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Thread: Data available - Ratings and "Halls"

  1. #26

    Pitchers, edition 637 now available

    This concerns the second dataset described in the thread.

    637pitchers.txt is attached (below)

    Format and dimensions
    - one comma-delimited table, 638 x 22, where the first row gives field names
    NOTE. The format is comma-separated values, which is commonly indicated by filename extension ".csv". Here the filename ends ".txt" because BaseBall-Fever doesn't accept the other. Some of you will benefit your memories, at least, by renaming it.

    - The Baseball Database for MS Access, "lahman5.4" covering 1871-2006. Multiple editions, annually updated, are distributed at Sean Lahman's Baseball Archive.
    - player pages at
    - player pages or 'DT cards' at

    Extensive Scope
    : 637 pitchers or major league pitching careers, 1871-2008.
    They include everyone with one these career achievements,
    - at least 2000 innings (407 checked against career leaders by Innings at bb-ref)
    - at least 1500 innings and 109 ERA+ (239)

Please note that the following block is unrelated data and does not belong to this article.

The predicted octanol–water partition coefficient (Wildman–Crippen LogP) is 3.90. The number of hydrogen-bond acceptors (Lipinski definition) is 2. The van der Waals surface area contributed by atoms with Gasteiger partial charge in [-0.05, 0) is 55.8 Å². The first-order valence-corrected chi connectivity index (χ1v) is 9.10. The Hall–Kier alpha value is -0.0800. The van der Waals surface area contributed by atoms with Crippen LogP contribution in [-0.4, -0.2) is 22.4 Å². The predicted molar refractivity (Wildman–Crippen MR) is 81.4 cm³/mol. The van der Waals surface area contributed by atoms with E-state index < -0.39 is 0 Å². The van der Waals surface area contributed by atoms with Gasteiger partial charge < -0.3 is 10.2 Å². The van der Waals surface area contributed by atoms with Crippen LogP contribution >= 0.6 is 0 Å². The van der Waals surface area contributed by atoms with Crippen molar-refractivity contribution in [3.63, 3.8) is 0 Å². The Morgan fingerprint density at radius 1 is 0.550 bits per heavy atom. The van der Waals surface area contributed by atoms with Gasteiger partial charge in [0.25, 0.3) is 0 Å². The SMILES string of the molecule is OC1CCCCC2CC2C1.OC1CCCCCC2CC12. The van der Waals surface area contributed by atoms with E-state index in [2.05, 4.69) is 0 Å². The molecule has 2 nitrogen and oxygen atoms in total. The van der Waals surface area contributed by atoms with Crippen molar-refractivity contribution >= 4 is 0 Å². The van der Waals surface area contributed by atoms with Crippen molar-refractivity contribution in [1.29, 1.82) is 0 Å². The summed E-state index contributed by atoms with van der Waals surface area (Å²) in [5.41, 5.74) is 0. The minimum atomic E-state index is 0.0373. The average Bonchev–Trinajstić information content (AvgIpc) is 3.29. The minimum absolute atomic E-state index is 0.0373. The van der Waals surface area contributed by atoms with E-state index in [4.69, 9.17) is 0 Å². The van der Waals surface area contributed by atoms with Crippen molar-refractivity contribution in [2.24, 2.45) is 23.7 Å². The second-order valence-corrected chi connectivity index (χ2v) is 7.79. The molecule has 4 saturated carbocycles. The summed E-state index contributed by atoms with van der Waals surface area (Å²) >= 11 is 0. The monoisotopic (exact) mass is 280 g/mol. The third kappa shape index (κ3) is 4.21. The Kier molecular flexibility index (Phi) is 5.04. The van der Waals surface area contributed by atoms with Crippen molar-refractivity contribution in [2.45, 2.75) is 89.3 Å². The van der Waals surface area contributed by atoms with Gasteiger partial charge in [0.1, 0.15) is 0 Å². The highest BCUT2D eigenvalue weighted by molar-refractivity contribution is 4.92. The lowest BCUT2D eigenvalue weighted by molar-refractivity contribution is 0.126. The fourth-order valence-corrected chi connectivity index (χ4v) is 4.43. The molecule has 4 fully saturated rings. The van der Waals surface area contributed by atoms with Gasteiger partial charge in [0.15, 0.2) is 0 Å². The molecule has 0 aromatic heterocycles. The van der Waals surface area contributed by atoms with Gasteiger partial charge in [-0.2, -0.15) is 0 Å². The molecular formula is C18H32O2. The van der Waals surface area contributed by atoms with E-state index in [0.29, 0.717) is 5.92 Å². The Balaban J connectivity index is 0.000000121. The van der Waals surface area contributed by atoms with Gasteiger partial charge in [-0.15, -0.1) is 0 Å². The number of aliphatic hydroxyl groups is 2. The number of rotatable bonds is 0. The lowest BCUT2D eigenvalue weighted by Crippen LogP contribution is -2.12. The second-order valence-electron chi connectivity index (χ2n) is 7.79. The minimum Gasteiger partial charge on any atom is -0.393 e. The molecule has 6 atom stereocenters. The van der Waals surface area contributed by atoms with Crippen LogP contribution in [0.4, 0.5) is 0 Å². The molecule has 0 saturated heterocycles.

- at least 1000 innings and 116 ERA+ (186 checked against career leaders by ERA+)
    They also include everyone from the phase one polls for "Top 100 Pitchers" at (346?).

    Intensive Scope
    • playerID, nameFirst, nameLast, debut,
    • lahmanID, time, name,
    • IP, ERA+, PA, OPS+
    • RpS (Reliefs per Start)

    playerID, nameFirst, nameLast, debut
    At the last minute, for convenience I included these four fields from lahman5.4, edited only by truncating [debut] at four characters, the debut year only. [playerID] rather than lahmanID (below) is used in that database to identify records in tables of season playing data. [playerID] is also used to define internet addresses for player pages at both baseball-reference and baseballprospectus.